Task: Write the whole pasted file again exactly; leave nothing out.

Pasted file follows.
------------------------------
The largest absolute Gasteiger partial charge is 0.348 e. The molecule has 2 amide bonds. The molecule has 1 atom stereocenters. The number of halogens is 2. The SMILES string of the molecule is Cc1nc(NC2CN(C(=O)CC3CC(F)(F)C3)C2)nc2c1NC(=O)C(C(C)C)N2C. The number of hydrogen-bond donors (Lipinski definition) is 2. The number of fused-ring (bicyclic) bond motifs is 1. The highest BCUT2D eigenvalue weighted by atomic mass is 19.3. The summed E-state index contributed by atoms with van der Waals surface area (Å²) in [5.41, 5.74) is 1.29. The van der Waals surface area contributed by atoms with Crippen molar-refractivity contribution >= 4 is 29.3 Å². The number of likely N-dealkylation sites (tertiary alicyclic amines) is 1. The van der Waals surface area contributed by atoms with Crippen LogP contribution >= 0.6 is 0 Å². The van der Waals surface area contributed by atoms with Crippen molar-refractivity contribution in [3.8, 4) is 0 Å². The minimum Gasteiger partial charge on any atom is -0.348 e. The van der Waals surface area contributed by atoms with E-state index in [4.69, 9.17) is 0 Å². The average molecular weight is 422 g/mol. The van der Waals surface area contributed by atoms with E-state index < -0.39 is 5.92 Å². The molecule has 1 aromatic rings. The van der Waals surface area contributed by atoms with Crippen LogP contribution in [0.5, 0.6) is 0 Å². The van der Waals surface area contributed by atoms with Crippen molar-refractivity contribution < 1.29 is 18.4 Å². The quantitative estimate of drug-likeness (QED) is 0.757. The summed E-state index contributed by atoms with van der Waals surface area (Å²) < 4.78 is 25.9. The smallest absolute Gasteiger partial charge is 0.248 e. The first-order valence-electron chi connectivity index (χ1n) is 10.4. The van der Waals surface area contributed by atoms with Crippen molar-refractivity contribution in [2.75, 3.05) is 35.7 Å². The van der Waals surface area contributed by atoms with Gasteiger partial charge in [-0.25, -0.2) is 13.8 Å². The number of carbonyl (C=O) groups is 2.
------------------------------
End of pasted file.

The largest absolute Gasteiger partial charge is 0.348 e. The molecule has 2 amide bonds. The molecule has 1 atom stereocenters. The number of halogens is 2. The SMILES string of the molecule is Cc1nc(NC2CN(C(=O)CC3CC(F)(F)C3)C2)nc2c1NC(=O)C(C(C)C)N2C. The number of hydrogen-bond donors (Lipinski definition) is 2. The number of fused-ring (bicyclic) bond motifs is 1. The highest BCUT2D eigenvalue weighted by atomic mass is 19.3. The summed E-state index contributed by atoms with van der Waals surface area (Å²) in [5.41, 5.74) is 1.29. The van der Waals surface area contributed by atoms with Crippen molar-refractivity contribution >= 4 is 29.3 Å². The number of likely N-dealkylation sites (tertiary alicyclic amines) is 1. The van der Waals surface area contributed by atoms with Crippen LogP contribution >= 0.6 is 0 Å². The van der Waals surface area contributed by atoms with Crippen molar-refractivity contribution in [3.8, 4) is 0 Å². The minimum Gasteiger partial charge on any atom is -0.348 e. The van der Waals surface area contributed by atoms with E-state index in [4.69, 9.17) is 0 Å². The average molecular weight is 422 g/mol. The van der Waals surface area contributed by atoms with E-state index < -0.39 is 5.92 Å². The molecule has 1 aromatic rings. The van der Waals surface area contributed by atoms with Crippen LogP contribution in [0.5, 0.6) is 0 Å². The van der Waals surface area contributed by atoms with Crippen molar-refractivity contribution < 1.29 is 18.4 Å². The quantitative estimate of drug-likeness (QED) is 0.757. The summed E-state index contributed by atoms with van der Waals surface area (Å²) < 4.78 is 25.9. The smallest absolute Gasteiger partial charge is 0.248 e. The first-order valence-electron chi connectivity index (χ1n) is 10.4. The van der Waals surface area contributed by atoms with Crippen molar-refractivity contribution in [2.75, 3.05) is 35.7 Å². The van der Waals surface area contributed by atoms with Gasteiger partial charge in [-0.25, -0.2) is 13.8 Å². The number of carbonyl (C=O) groups is 2.